Sixteen-year-old Katie got an unexpected phone call from her boyfriend (they usually text). He wanted to break up, at least until the end of the school year, he told her, so he could “focus on sports.” As soon as Katie tearfully said goodbye, she already had a barrage of texts coming in. Her boyfriend, now ex, had already changed his status on Facebook from “in a relationship” to “single” with a few comments about fun times ahead in the single life and cyber high-fives from buddies. Katie didn’t have time to react before she was receiving Facebook messages, comments to her wall, and Twitter comments and direct messages asking about the break-up – one she had no idea was even coming. Everyone seemed to know about her boyfriend’s decision before she did – people online she didn’t even know – making her breakup all the more humiliating.
College is often the first experience many youth have with heavy drinking, or binge drinking. Binge drinking-related deaths are an unfortunate part of life on college campuses or in college towns.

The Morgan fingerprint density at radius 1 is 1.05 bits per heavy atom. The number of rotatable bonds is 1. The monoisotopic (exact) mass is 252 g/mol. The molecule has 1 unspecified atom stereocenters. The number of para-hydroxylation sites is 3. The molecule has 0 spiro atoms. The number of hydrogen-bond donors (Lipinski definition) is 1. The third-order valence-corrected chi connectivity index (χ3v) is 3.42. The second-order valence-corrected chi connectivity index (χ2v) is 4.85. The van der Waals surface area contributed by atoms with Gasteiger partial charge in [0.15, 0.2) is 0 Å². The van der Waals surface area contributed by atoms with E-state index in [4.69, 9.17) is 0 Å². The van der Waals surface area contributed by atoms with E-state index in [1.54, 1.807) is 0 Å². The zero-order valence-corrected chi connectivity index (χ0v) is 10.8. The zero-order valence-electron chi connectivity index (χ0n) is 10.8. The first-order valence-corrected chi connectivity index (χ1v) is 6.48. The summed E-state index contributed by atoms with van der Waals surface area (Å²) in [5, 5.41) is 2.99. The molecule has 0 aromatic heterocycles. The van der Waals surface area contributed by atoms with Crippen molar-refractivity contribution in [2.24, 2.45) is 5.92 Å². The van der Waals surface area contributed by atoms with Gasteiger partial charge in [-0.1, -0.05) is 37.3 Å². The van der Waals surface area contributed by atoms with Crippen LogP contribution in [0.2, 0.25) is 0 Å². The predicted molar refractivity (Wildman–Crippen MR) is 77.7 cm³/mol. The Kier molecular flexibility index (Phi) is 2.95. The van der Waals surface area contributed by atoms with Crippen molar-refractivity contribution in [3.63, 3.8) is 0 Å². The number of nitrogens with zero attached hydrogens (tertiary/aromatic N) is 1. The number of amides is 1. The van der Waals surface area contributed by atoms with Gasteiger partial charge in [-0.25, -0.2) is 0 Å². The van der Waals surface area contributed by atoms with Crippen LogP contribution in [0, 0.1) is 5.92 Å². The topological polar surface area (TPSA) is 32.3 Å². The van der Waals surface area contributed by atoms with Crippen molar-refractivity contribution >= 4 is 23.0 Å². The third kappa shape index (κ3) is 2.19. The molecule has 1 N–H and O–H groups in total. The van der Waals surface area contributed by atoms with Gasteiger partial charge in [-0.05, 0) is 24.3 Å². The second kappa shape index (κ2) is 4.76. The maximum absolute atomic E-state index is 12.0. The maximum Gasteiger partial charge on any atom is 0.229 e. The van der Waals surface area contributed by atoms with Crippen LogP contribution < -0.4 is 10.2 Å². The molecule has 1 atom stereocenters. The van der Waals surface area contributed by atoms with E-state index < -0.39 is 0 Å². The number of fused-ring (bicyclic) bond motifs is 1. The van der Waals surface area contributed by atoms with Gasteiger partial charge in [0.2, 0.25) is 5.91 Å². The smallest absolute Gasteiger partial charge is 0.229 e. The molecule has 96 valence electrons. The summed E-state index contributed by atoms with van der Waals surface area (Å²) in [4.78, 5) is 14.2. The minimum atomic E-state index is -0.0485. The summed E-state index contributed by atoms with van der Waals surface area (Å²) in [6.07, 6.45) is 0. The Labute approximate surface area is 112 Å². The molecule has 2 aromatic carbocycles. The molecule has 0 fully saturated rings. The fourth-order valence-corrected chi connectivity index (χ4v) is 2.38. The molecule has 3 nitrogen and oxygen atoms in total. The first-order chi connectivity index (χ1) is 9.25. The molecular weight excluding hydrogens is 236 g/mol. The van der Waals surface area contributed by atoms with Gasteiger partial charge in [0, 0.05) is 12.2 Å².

According to a news article, scientists worry about the problems students’ online posts on Facebook are causing. The students’ alcohol habits and problems caused by it are now available for all to see on their profile pages. This raises concern about the impact of the “alcohol identity” of others viewing their pictures and status updates.
Many students don’t even remember life before Facebook, Twitter, cell phones or the Internet. What used to be a privilege has now become a given. However, there are repercussions to being in constant social networking modes and many are unaware of the significant health problems that can occur such as FTAD or Facebook/Twitter Addiction Disorder.
A new study has found an association between Facebook and alcohol-college-aged males who mention alcohol on the social networking site tend to have more Facebook friends. The recent study, to be published in the American Journal of Men’s Health, found that 85 percent of the profiles of male undergraduates contained at least one reference to alcohol.